Michelle Bukaty worked the Friday night drag races at Dunn Tire Raceway Park in Lancaster for 24 years, beginning when she was just 13, but she quit working there two years ago after unexplained muscle weakness and balance problems led to a series of falls.
It wasn’t until this spring that doctors diagnosed Bukaty with a form of amyotrophic lateral sclerosis, or ALS, commonly known as Lou Gehrig’s disease.
Bukaty responded by making plans for a trip she wanted to take while she still had enough energy and mobility to go, and that’s why she’s in Las Vegas this weekend to watch the top professional drag racers and to cheer on a driver from this area.
“This is my bucket list dream,” Bukaty told The Buffalo News. “This is the one thing I always wanted to do.”
ALS is progressive, and there’s no known cure. Bukaty is on medication, but her symptoms persist and she struggles with tasks such as getting up and down the stairs in her house or walking her dog.
Her optimism in the face of her health challenges and those of her family make a strong impression on her friends in the racing community.
“It puts things in perspective sometimes, when I lose a race and you feel sorry for yourself,” said Billy Leber, a drag racer on the national circuit who started out racing at the Lancaster track.
Bukaty grew up in Cheektowaga in a family that loved drag racing. Her father, Chuck Gioeli, raced for many years and was a starter at what is now called Dunn Tire Raceway Park.
Bukaty tagged along with her father to the race track as a child and began working there well before she was old enough to get her driver’s license.
She started out handing the drivers their elapsed time, or E.T., tickets after the Friday night drag races. She eventually was assigned to working the race lanes, where she made sure the drivers were lined up in the proper order.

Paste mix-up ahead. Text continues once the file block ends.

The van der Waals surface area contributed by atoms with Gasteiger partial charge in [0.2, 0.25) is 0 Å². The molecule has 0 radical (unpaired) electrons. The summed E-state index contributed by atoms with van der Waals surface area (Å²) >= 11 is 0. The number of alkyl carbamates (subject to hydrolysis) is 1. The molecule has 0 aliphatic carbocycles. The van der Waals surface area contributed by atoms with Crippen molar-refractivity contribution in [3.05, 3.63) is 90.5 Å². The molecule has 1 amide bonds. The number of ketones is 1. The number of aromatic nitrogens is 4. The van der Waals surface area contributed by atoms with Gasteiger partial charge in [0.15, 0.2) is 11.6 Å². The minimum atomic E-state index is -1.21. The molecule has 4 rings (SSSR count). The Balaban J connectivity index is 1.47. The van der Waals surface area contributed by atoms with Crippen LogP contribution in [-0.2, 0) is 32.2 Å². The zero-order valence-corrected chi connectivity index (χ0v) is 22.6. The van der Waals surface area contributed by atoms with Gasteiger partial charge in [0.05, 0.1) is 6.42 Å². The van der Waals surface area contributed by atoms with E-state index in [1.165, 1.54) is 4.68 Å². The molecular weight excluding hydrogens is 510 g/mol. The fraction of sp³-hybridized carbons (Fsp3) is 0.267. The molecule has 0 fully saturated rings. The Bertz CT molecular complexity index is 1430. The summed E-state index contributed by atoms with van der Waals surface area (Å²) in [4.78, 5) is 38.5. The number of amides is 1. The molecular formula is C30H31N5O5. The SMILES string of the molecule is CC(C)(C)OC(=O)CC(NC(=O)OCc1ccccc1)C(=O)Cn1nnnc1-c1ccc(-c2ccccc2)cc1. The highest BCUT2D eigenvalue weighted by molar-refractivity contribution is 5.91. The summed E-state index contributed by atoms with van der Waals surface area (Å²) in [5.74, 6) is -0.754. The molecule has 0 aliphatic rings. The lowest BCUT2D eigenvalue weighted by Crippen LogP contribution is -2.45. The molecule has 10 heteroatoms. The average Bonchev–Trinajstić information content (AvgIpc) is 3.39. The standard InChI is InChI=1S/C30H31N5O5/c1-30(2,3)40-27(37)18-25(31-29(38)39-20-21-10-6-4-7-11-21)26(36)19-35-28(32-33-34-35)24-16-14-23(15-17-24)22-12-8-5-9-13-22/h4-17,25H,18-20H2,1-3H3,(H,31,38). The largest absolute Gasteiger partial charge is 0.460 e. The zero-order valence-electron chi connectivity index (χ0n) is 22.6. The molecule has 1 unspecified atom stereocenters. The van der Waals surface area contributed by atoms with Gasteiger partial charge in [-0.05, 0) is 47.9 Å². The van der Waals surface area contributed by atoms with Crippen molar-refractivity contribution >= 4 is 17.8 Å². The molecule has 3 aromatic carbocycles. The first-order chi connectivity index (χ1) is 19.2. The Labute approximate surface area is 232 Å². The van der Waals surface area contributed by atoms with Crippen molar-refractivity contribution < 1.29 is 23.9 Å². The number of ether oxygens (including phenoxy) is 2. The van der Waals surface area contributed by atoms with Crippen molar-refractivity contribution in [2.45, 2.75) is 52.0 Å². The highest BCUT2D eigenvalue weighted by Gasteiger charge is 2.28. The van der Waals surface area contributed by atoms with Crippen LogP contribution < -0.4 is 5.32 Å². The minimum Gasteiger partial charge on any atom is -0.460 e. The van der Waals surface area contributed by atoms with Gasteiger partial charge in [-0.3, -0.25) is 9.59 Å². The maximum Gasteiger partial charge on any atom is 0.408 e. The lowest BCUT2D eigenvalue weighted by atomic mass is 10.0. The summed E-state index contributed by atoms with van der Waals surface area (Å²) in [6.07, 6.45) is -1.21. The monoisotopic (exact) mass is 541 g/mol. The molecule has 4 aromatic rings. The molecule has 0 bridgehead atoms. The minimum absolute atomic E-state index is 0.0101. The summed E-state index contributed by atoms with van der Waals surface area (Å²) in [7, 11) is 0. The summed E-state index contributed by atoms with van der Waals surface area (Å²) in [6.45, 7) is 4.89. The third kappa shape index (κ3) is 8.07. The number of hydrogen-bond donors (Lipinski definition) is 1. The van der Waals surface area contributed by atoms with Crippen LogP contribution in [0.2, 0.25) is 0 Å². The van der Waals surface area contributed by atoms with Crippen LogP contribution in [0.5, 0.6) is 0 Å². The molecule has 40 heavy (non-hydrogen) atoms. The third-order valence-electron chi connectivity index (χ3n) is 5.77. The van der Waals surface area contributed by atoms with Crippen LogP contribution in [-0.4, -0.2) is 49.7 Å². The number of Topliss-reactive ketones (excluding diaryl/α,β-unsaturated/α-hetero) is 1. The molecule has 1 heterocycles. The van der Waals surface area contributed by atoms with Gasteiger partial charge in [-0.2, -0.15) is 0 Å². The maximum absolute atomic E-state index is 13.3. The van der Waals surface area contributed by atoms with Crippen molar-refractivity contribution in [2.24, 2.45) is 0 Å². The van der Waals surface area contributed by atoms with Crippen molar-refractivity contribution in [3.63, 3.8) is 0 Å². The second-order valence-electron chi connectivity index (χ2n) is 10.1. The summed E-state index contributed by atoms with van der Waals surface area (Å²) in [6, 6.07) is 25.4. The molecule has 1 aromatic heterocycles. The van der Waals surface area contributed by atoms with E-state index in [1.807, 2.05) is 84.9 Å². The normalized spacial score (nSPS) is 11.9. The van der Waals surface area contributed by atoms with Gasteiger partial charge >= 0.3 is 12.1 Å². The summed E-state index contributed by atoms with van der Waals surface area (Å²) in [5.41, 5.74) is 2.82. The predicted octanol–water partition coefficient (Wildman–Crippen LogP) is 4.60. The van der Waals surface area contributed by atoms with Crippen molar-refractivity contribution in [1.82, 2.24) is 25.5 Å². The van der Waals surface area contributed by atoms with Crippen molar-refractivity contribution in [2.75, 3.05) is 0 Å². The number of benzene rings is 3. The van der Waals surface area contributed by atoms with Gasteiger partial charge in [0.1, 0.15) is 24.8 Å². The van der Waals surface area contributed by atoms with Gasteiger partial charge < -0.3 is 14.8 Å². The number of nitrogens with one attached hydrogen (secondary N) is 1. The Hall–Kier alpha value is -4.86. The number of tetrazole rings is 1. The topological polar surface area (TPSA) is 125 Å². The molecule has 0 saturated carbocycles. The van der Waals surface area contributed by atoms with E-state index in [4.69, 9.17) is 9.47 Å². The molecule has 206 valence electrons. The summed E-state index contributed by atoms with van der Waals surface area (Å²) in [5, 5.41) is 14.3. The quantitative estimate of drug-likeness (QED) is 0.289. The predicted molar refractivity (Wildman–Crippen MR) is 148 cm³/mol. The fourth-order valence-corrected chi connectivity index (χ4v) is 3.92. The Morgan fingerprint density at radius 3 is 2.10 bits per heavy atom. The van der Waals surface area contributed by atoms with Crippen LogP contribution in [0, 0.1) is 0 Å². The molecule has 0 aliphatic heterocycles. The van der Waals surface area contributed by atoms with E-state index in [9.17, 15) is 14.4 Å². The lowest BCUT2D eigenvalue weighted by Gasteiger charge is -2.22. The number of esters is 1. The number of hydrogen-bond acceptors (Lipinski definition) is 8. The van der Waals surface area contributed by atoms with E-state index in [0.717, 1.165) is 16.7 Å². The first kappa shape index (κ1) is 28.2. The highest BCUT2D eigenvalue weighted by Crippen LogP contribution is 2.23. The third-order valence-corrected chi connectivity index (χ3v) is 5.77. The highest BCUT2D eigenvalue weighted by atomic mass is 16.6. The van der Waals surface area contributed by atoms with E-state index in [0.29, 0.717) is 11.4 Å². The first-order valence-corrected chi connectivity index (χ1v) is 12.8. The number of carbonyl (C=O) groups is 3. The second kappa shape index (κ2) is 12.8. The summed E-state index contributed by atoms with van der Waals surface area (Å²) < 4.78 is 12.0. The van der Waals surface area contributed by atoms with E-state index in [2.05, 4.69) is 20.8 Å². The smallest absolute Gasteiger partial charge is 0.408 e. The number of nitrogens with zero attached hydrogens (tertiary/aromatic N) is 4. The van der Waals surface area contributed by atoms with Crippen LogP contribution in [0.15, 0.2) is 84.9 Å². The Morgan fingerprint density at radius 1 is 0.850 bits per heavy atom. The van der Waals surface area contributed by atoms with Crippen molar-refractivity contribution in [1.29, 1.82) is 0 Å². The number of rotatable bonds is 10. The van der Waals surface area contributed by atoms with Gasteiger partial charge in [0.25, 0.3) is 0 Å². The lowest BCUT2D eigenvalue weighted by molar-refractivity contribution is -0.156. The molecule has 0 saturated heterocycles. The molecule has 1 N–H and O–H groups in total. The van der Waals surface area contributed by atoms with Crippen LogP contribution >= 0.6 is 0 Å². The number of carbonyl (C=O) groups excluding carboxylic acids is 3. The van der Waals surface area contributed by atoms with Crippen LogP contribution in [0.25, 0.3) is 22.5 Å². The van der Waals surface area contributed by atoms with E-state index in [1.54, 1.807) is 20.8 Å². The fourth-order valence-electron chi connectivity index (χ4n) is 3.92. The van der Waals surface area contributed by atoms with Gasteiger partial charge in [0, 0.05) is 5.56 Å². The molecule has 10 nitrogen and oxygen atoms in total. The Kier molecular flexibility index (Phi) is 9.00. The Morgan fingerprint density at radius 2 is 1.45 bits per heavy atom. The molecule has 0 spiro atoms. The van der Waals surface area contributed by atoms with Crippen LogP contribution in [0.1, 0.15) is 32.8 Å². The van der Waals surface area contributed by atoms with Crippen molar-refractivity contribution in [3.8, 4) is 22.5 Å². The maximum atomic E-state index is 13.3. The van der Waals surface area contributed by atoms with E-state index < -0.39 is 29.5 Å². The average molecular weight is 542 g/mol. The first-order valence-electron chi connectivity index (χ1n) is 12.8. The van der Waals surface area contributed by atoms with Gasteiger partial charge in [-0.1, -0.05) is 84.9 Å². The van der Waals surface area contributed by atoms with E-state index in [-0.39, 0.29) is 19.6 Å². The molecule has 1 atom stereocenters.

Bukaty was well known for her talkative nature, her ready smile and her ear-splitting laugh. Gary Westfall, a longtime track employee who now serves as assistant race director, has a recording of her laugh on his cellphone.
“You could just have gotten run over by a car, but if she’d laughed, you’d laugh,” Westfall said.
Bukaty took a year off from working at the track after she married her husband, Jim, a salesman who doesn’t like racing but tolerates his wife’s passion for the sport. Bukaty soon returned to the track, even as she raised two children.
She worked full time at the Hamburg Casino, and her seasonal, part-time job at the track sometimes barely covered the cost of hiring a baby-sitter.
“You’re doing it for the love of the sport,” Bukaty said in a recent interview in her Hamburg home.
However, in 2007, Bukaty went to her family doctor because she’d started feeling soreness in her legs.
This began five years of examinations by eight area doctors who couldn’t diagnose what was wrong with Bukaty, who developed weakness in her muscles and saw her reflexes and sense of balance deteriorate.
Doctors at various times told her she had fibromyalgia, or multiple sclerosis, but the medication she took for those and other suggested conditions didn’t help her. “We tried everything,” said Bukaty, who had 12 MRIs and lost track of how many times she had blood drawn for testing.